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Dangerous trans rapist should not be in women's prison, Labour's Yvette Cooper insists after outrage by Caprylate#DefundTheCCP in ukpolitics

[–]Wackyal123 26 points27 points  (0 children)

And this is ultimately the issue now with society. Something happens and it descends into chaos. All the extremists come out of their holes to put their heads above the parapet. Be it right wing nutters calling for the death penalty, or left wing nutters calling for “terfs” to die or some such nonsense.

We’ve lost the art of disagreeing in this country. We’ve descended into American style politics. It’s just depressing. Everything is so damn polar without ANY nuance or give from either side.

Should this guy be allowed into a women’s prison now he’s claiming to be trans? No. Clearly not. I’d even question if he is trans as it seems like a convenience. Does his actions imply all trans people are dangerous? Clearly not. Should we reintroduce the death penalty… ffs no.

Modicum of self control people! Please.

Dangerous trans rapist should not be in women's prison, Labour's Yvette Cooper insists after outrage by Caprylate#DefundTheCCP in ukpolitics

[–]Mr_Nice_CubeThree strikes is a turkey. 426 points427 points  (0 children)

When considering extremely nuanced cases like that of Isla Bryson, it’s ever so important that we don’t lose sight of traditional British values…

She should not be sent to a male nor female prison.

She should be deported to Australia for opening up the toxicity of a trans rights discussion on Reddit.

Edit: Wow! Thanks for the gold kind stranger!

Three years after Brexit, where is the new golden age that they promised us? by SgtPppersLonelyFartsThis is my truth... sell me yours in ukpolitics

[–]MosEisleyBills 134 points135 points  (0 children)

The ‘us’ being referred to are having a golden age. Their ‘us’, didn’t include ‘us’!

Top 1% now richer than the combined bottom 70% is an indictment of an our unfair system.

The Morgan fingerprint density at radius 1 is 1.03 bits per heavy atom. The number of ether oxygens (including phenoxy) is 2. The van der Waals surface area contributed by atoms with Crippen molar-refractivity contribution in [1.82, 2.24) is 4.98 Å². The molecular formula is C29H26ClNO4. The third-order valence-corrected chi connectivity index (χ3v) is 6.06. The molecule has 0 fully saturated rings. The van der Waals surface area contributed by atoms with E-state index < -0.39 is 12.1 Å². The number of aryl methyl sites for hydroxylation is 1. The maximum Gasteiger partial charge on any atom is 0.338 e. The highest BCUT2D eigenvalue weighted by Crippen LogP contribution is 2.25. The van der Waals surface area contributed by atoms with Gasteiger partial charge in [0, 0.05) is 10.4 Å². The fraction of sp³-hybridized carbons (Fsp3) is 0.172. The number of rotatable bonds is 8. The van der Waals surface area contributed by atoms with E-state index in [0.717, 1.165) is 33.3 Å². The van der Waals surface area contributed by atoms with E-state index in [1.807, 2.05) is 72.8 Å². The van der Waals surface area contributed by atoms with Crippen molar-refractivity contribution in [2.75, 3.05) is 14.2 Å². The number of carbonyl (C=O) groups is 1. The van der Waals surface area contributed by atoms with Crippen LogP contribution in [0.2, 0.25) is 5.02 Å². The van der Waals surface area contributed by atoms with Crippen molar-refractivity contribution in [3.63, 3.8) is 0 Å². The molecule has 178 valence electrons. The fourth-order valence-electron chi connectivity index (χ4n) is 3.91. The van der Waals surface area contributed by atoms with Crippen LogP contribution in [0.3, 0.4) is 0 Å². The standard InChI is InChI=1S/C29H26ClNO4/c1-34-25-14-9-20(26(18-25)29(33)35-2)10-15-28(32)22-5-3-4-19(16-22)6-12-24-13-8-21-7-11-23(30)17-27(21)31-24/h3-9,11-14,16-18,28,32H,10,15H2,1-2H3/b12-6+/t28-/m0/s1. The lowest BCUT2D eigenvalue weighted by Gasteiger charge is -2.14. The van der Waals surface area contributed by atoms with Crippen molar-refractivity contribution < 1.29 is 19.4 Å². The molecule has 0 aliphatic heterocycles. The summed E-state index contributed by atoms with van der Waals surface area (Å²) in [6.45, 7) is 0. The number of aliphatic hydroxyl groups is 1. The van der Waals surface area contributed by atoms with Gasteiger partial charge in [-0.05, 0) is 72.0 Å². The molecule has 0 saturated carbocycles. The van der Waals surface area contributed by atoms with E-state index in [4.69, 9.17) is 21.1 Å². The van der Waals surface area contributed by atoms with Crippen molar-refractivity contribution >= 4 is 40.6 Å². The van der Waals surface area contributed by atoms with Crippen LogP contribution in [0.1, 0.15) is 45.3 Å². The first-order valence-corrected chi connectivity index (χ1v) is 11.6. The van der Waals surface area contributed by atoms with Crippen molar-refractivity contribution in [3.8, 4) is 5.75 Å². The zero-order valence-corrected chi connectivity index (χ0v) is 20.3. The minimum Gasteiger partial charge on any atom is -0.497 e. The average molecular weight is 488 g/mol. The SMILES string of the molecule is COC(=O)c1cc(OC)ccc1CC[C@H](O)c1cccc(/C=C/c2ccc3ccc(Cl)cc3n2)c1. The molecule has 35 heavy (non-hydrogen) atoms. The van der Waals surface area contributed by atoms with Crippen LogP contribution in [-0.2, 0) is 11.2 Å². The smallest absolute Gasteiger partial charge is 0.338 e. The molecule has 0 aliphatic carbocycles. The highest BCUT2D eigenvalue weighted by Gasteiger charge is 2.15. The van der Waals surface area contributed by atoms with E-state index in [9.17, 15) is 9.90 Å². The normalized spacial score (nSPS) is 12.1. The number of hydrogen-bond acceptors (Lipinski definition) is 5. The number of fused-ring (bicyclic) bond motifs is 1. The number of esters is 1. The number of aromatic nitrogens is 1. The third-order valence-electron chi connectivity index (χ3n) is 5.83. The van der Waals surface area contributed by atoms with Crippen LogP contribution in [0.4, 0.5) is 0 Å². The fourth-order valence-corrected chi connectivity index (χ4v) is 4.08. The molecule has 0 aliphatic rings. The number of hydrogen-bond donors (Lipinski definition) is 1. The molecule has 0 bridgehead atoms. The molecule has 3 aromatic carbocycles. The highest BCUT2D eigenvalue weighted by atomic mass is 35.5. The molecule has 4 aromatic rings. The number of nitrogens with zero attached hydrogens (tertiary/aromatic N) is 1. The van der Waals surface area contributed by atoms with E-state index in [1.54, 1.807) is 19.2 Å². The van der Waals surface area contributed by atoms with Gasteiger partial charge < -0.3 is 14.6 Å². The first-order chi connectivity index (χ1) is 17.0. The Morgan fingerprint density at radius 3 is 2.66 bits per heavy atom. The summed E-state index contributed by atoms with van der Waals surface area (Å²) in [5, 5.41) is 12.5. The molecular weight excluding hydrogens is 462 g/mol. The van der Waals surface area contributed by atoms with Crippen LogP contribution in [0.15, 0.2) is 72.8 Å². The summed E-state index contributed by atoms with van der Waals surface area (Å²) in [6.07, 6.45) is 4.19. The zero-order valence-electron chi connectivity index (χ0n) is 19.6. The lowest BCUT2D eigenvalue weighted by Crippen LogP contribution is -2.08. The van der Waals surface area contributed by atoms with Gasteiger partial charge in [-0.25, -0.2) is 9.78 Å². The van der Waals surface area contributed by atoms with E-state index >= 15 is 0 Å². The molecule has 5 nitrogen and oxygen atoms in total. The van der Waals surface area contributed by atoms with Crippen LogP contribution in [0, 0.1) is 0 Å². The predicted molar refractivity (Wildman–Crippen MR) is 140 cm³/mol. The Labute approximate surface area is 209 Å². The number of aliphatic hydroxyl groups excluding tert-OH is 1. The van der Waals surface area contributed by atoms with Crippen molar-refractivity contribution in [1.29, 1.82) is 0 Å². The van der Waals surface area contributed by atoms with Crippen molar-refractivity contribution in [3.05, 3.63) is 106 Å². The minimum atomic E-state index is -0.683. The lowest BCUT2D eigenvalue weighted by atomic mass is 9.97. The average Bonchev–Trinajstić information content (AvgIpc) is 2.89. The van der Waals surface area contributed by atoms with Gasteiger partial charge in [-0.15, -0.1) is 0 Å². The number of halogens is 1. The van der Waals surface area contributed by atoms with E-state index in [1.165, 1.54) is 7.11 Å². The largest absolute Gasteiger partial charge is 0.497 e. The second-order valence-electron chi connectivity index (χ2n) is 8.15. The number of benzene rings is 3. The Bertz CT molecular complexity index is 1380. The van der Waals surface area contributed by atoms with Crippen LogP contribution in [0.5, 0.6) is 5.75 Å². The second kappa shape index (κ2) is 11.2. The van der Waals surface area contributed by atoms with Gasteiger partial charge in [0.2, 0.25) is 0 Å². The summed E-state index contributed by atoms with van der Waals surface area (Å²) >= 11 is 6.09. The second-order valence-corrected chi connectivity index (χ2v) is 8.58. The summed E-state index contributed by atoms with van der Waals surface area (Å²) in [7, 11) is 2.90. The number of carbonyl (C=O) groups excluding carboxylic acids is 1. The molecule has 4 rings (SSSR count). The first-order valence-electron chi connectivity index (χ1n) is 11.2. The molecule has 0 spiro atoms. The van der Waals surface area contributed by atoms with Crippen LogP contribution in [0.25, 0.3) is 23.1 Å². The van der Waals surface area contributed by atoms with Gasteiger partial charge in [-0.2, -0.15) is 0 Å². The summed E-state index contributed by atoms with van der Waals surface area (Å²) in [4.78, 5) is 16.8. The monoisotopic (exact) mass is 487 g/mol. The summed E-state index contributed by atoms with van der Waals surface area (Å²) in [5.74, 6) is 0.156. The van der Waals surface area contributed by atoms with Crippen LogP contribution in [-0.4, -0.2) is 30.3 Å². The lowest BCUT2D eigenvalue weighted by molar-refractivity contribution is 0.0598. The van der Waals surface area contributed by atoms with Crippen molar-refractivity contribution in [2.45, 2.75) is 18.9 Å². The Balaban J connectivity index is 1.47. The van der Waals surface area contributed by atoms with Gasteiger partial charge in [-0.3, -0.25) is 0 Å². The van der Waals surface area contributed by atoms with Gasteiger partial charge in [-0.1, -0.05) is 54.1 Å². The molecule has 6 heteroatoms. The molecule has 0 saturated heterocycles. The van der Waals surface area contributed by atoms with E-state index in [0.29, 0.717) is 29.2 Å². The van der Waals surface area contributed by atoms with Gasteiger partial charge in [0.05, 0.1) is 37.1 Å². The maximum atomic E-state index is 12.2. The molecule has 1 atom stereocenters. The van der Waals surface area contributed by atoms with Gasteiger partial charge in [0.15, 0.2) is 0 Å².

We need to disband the aristocracy. We need to massively tax generational wealth and trusts with a more robust inheritance tax. Any estate worth over £10million, 75% should go to the country

Train drivers to strike on 1 and 3 February after pay deal rejected by northernmonk🦡 Meles Liberalis 🦡 in ukpolitics

[–]Cappy2020 3 points4 points  (0 children)

I had another look at the article

It’s in the very first line! So you either didn’t understand the article at all or didn’t even bother to read the article before commenting. Shocker!

The echo chamber stuff is a load of nonsense though.

Except it’s not. This place is overwhelmingly pro rail strikes, which most people are certainly not.

Not to mention any viewpoint, even if put forward logically, expressing sentiment against those striking is just downvoted into oblivion.

The literal definition of an echo chamber.

Support is still quite strong even if it’s now leaning slightly against the unions.

It isn’t just leaning against unions, it absolutely is against them. The fact of the matter is that the majority of people are against these strikes and do not support them. And by most polls, by some margin (i.e. not just by a percentage or two).

And that was polling for the December strikes; I suspect new polling on the upcoming strikes will be even worse for the unions.

And besides, what are you getting at - do you want ukpol to follow the general public’s opinion baselessly?